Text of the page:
Protesting takes a new form in Merced

July 31, 2020 /


Merced, California-

On July 13, Governor Gavin Newsom ordered a second shutdown for the state of California. Since then, 31 counties were on the monitoring list. These counties represent 80% of the state’s population. From these counties, nine lay in the Central Valley. An area, providing more than half of the fruits, vegetables, and nuts in the United States. In Central Valley, many workers can not work from home. Leading to local businesses and farmers, letting go of many of their workers. Ultimately, leaving many families unable to pay their rent and possibly forced out of their homes. On July 17th, Leadership Counsel, with collaboration with 99 Rootz and other local organizations, coordinated a “car-caravan” protest where Merced Locals peacefully gathered around Bob Hart Square in preparation to drive around Senator’s Caballero’s office, who represents the 12th district, in favor of bill AB-1436. Bill AB-1436 would prevent a landlord from forcing a security deposit or monthly rental payment between the time of emergency through April 1, 2021, or 90 days after the state of emergency has been lifted. Sequentially, protecting the tenant from an unlawful detainer if the default occurred during the time of a state of emergency. Later, amending that homeowners do not have to face foreclosure. They were ensuring that the bill protects a majority of the population.

The car-caravan came to be after protesters in Los Angeles San Diego, and other Major cities found a way to express their voice while following social distancing orders. Although creative, it has not been the first time cars have been utilized for political means. In 1956, Dr. King and other activists used a carpool system to boycott the segregated bus system in Alabama. Around the same time, a large percentage of African American families were investing more in cars in response to redlining, making it nearly impossible for POC to buy houses. 


 Translation: Having a roof is a right! 

Participants of the caravan gathering on Main street next to Bob Hart square.


Written in bold letters, the banner hangs over Caballero’s office, reminding Merced representatives and natives not to turn a blind eye and to act during this crisis that requires everyone’s involvement, not just resting on the participation of those who are most affected. Evicting families who have lost their jobs during the pandemic creates a cycle that leaves many homeless and the production of goods to decline. 58% of Merced’s residents are renters. With that in mind, Merced’s demographic is mainly Hispanic, African American, and Hmong. African American and Latinx renters were two times more likely to report to be unable to pay their full rent than White renters.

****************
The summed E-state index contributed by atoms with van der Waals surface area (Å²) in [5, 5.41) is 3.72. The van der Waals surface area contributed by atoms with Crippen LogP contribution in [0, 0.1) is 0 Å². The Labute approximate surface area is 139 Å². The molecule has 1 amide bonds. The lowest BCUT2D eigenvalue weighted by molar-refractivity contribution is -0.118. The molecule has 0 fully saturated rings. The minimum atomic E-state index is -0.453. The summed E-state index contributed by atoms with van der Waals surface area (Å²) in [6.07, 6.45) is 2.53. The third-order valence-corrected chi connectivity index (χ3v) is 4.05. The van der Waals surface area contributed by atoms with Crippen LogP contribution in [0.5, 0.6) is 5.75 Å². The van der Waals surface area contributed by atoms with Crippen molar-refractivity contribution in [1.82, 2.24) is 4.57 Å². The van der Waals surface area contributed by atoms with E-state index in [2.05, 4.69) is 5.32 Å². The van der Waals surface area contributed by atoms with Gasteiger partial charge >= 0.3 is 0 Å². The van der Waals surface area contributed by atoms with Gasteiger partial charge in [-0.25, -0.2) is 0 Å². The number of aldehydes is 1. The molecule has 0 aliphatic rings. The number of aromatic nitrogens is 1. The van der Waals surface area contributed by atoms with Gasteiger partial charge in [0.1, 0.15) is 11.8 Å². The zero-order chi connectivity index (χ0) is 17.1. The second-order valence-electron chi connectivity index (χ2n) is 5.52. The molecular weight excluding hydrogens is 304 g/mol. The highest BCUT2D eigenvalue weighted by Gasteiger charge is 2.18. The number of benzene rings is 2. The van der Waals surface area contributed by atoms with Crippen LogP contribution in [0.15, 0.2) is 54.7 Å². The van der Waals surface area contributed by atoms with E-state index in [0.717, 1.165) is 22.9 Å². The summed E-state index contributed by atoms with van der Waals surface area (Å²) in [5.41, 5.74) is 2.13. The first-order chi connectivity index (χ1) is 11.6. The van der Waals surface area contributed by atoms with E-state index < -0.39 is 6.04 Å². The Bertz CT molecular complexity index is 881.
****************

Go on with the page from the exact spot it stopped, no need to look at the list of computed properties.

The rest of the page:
Although Senator Caballero has not shown any opposition towards AB 1436, she co-introduced Bill 1410, that would give the renter and the landlord to sign an agreement. Giving the landlord the option to accept the tenant not being able to pay the amount owed, and the state would provide a tax credit of 80% of what the tenant would have owed. They will not pursue 20% of the tenant. The bill may seem like a viable option for the state. However, this assumes that the landlord and tenant are on good terms. 1410 grants more control to the landlord over the tenant by presenting the landlord the option to opt into the agreement, if they so choose. 

“We want to give tenants the protection the power is never in the hands of the most marginalized,” says youth coordinator Sheng Xiong.

In some cases, Renters aren’t aware of their rights as renters and landlords utilize this to their advantage by giving eviction notices that give fewer days to leave the property than the proper amount. Providing notice is not filing for unlawful detainer. 

With AB 1436, it provides coverage to renters regardless if they are aware of their housing rights. Shifting to the needs of the renters who are profoundly affected by the pandemic should be implemented to benefit those who are in the informal economy from farmhands to cleaning people who can not provide any documentation proof of being laid off. 

As the contents of this bill have attracted attention throughout California, locally, it has shown great support as residents from Turlock, Hilmar, and Madera came and participated in the caravan. Roughly a dozen cars participated in the caravan, attracting more recognition around the surrounding area. 

“The point of the caravan is to cause a disruption, to have folks get engaged by the excessive honking, colorful signs, and chants. At this moment in time, it requires us to be creative and bold.” 

-Brenda Gutierrez 99 Rootz Youth Organizer

With the successful organization and execution of the car-caravan, it is possible to see another just like this in the future, as this may be the new means of expressing one’s voice. Even those who could not physically attend the drive up protest were still able to contribute their part by calling into Senator Caballero’s office. Furthermore, a public Zoom call was carried during the time of the event as an alternative means to participate. 

As the number of Corona cases increases in California, the rate of unemployment will follow. It is uncertain when the second shutdown will be lifted or when the economy will recover. Bill AB 1436 will come to vote on August 4. Between now and the date the bill gets voted on, more residents will lose their income source and face losing their home. 


Participants of the caravan gathering near bystander attention-holding “STOP COVID EVICTIONS” on Main street next to Bob Hart square